Farrellys’ “South Park” Smackdown
Is Cartman a crook?
Peter and Bobby Farrelly, the gross-out gurus behind Dumb and Dumber and There’s Something About Mary are accusing South Park masterminds Trey Parker and Matt Stone of ripping off a movie idea.
Per Daily Variety, the Farrellys claim a 2004 South Park episode, in which Cartman pretends to be mentally disabled to compete in the Special Olympics, blatantly copied The Ringer, the brother’s upcoming movie about, yes, a guy who feigns a mental disability to win the Special Olympics.
Parker and Stone’s story line pissed off the Farrellys and Ringer writer Ricky Blitt so much that it sparked ill will between the two comedy teams.
“When you think of a premise so radical it’s unmakable, you hang in for seven years to see it through, it is a shock to the system to have people on Websites saying, ‘You hack, you stole this from South Park,’ ” Blitt tells Variety. “I set this up so long before that episode was conceived. It is bad enough to have your idea taken: It’s 1,000 times worse when you are then accused of stealing.”
The Ringer, starring ex-Jackass Johnny Knoxville as the faux Special Olympian, is scheduled for release Dec. 23.
There’s been no mention of a lawsuit, but Peter Farrelly, who produces the film with his brother, believes the plot similarities weren’t an accident.
“There is no way those guys didn’t know we were making this very movie as they took it upon themselves to do that episode,” he tells Variety. “They know what they did and they know it was wrong. Period. These are guys I have always respected, but what they did was very creepy.”
Blitt says he had shopped his screenplay all over town, including to Parker and Stone, before the Farrellys and their Connundrum Entertainment snapped it up.
But veteran producer Bob Kosberg (Twelve Monkeys), who pitched The Ringer to the South Park brain trust, tells the trade he never actually spoke to Parker and Stone about the screenplay, and the pair themselves have denied ever hearing about the concept.
“I can totally see why Ricky would be bummed about people accusing him of stealing an idea he came up with himself,” Stone says in Variety. “But this is a matter of people having the same idea, and I assure you we weren’t aware of the movie when we did that episode. And I don’t agree with Peter’s point that you should back off if you have an idea and find someone else has it too.”
“It should be a race to the market,” he adds. “I don’t think that is all their movie has going for it Getting the Special Olympics to take part, now that is a cool thing.”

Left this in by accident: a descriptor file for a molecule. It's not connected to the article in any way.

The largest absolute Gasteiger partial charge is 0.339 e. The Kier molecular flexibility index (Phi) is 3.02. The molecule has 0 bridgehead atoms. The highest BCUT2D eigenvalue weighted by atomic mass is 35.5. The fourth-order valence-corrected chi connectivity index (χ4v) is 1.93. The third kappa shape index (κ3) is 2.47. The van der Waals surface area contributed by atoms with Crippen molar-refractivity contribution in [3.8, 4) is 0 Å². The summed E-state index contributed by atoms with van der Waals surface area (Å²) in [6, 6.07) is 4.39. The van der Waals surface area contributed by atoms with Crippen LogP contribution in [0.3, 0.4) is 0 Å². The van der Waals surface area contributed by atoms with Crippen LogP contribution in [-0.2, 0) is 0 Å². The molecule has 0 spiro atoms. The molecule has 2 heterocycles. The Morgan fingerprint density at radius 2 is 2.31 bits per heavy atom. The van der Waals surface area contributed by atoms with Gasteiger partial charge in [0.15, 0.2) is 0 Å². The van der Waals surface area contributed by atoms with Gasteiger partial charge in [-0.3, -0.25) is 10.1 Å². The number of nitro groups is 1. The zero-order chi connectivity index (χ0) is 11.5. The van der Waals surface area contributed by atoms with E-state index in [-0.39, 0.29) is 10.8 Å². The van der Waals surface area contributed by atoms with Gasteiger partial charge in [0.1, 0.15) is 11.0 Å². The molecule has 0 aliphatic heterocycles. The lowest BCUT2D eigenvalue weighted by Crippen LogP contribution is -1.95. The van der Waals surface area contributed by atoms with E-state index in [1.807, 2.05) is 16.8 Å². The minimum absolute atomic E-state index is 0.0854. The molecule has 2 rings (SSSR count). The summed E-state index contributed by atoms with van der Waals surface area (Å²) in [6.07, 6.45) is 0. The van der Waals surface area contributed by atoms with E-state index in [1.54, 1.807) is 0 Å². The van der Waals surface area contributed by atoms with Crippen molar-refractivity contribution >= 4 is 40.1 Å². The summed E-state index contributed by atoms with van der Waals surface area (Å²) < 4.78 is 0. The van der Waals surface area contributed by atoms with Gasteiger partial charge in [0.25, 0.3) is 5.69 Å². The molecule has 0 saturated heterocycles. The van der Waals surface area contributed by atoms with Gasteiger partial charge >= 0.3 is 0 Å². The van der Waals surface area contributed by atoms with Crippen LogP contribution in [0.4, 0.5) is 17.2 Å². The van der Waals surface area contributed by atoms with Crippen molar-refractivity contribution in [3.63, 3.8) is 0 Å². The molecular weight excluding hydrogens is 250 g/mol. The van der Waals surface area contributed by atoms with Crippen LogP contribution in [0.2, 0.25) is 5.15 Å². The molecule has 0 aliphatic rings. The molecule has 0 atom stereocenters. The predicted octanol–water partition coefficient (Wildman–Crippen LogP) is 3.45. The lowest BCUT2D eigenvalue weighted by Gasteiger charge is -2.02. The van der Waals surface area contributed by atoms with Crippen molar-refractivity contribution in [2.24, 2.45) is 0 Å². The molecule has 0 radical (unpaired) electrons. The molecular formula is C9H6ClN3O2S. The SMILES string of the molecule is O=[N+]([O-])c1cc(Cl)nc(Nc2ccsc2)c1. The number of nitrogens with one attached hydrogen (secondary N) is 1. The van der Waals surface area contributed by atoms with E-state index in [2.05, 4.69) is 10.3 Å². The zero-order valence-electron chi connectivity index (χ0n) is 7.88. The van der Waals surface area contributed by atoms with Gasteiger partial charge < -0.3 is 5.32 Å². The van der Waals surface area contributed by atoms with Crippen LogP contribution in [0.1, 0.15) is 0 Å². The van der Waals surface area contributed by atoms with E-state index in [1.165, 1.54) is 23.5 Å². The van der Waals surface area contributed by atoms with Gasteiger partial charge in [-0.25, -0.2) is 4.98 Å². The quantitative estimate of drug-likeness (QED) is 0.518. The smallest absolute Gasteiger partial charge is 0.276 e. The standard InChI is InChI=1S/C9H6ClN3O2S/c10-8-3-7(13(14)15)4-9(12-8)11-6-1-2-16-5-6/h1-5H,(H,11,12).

The Farrellys, who volunteer for Best Buddies, a mentoring program for people with mental retardation, wanted to make sure the film didn’t stigmatize the athletes and sought counsel from the Special Olympics. The brothers even went so far as giving the organization final script approval.
Parker and Stone’s take-no-prisoners comedy has targeted everything from the war in Iraq to The Passion of the Christ to Michael Jackson’s legal problems to a recent episode lampooning Tom Cruise’s affiliation with the Church of Scientology.
When discussing the origins of their puppet flick, Team America: World Police, Parker and Stone went on saying they had intended to use a purloined copy of The Day After Tomorrow script and shoot it word for word with puppets and release it the same day the live-action version. Their lawyers convinced them otherwise.
However, Parker and Stone are themselves involved with the disabled, financing and executive producing How’s Your News?, a series of documentaries featuring mentally challenged reporters interviewing high-profile celebs, politicians and regular folk.
Sensitive to the Farrellys’ accusations, the two maintain their innocence.
“It’s hard for Trey and I to hear them come down on us like we ripped off an idea,” Stone says in Variety. “I met Bob Farrelly once for about four minutes. I never met anybody else, neither has Trey, and we knew nothing about their movie. We thought of the idea for that episode early on, but we couldn’t make it for two or three seasons. When the show expanded, we were able to make it.
“I don’t think it means that much; if The Ringer is a good movie; it will do well. And I remember wanting to remake King Kong, 10 years ago. Does that mean I was ripped off? I wish wouldn’t attack us, and ‘creepy’ is kind of harsh.”
Parker and Stone just inked a three-year production deal with Paramount to write and direct movies. They’re signed to produce new episodes of South Park for Comedy Central through 2008.
The Farrellys, meanwhile, are attempting to stage their long-gestating update of The Three Stooges.
Farrellys’ “South Park” Smackdown